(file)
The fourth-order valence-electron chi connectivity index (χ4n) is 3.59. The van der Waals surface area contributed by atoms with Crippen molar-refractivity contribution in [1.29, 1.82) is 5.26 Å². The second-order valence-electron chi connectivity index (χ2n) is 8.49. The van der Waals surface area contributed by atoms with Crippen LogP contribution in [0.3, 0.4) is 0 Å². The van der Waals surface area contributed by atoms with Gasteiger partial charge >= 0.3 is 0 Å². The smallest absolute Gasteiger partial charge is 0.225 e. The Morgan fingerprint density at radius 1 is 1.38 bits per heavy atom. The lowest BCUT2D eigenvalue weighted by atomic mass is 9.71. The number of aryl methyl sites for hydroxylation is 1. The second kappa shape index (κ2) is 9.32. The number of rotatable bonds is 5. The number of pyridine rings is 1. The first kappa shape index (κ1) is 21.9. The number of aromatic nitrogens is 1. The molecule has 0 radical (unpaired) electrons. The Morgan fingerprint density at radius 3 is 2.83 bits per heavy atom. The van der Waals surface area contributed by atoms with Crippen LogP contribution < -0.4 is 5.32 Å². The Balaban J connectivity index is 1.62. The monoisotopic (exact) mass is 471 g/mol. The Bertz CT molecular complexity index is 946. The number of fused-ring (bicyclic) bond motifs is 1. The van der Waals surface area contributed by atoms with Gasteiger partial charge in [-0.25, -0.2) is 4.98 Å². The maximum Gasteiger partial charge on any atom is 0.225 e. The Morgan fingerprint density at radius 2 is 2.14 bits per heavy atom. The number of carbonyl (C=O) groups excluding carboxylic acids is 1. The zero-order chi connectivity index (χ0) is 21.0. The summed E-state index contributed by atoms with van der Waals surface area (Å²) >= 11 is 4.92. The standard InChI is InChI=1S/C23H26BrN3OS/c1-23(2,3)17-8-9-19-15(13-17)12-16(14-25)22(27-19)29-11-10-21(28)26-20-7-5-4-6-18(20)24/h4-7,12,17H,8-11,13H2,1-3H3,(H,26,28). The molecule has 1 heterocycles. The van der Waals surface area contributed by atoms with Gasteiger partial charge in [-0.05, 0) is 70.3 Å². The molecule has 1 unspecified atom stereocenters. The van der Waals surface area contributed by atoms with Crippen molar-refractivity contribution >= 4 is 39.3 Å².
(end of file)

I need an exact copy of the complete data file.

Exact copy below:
The fourth-order valence-electron chi connectivity index (χ4n) is 3.59. The van der Waals surface area contributed by atoms with Crippen molar-refractivity contribution in [1.29, 1.82) is 5.26 Å². The second-order valence-electron chi connectivity index (χ2n) is 8.49. The van der Waals surface area contributed by atoms with Crippen LogP contribution in [0.3, 0.4) is 0 Å². The van der Waals surface area contributed by atoms with Gasteiger partial charge >= 0.3 is 0 Å². The smallest absolute Gasteiger partial charge is 0.225 e. The Morgan fingerprint density at radius 1 is 1.38 bits per heavy atom. The lowest BCUT2D eigenvalue weighted by atomic mass is 9.71. The number of aryl methyl sites for hydroxylation is 1. The second kappa shape index (κ2) is 9.32. The number of rotatable bonds is 5. The number of pyridine rings is 1. The first kappa shape index (κ1) is 21.9. The number of aromatic nitrogens is 1. The molecule has 0 radical (unpaired) electrons. The Morgan fingerprint density at radius 3 is 2.83 bits per heavy atom. The van der Waals surface area contributed by atoms with Crippen LogP contribution < -0.4 is 5.32 Å². The Balaban J connectivity index is 1.62. The monoisotopic (exact) mass is 471 g/mol. The Bertz CT molecular complexity index is 946. The number of fused-ring (bicyclic) bond motifs is 1. The van der Waals surface area contributed by atoms with Gasteiger partial charge in [-0.25, -0.2) is 4.98 Å². The maximum Gasteiger partial charge on any atom is 0.225 e. The Morgan fingerprint density at radius 2 is 2.14 bits per heavy atom. The number of carbonyl (C=O) groups excluding carboxylic acids is 1. The zero-order chi connectivity index (χ0) is 21.0. The summed E-state index contributed by atoms with van der Waals surface area (Å²) >= 11 is 4.92. The standard InChI is InChI=1S/C23H26BrN3OS/c1-23(2,3)17-8-9-19-15(13-17)12-16(14-25)22(27-19)29-11-10-21(28)26-20-7-5-4-6-18(20)24/h4-7,12,17H,8-11,13H2,1-3H3,(H,26,28). The molecule has 1 heterocycles. The van der Waals surface area contributed by atoms with Gasteiger partial charge in [-0.05, 0) is 70.3 Å². The molecule has 1 unspecified atom stereocenters. The van der Waals surface area contributed by atoms with Crippen molar-refractivity contribution >= 4 is 39.3 Å².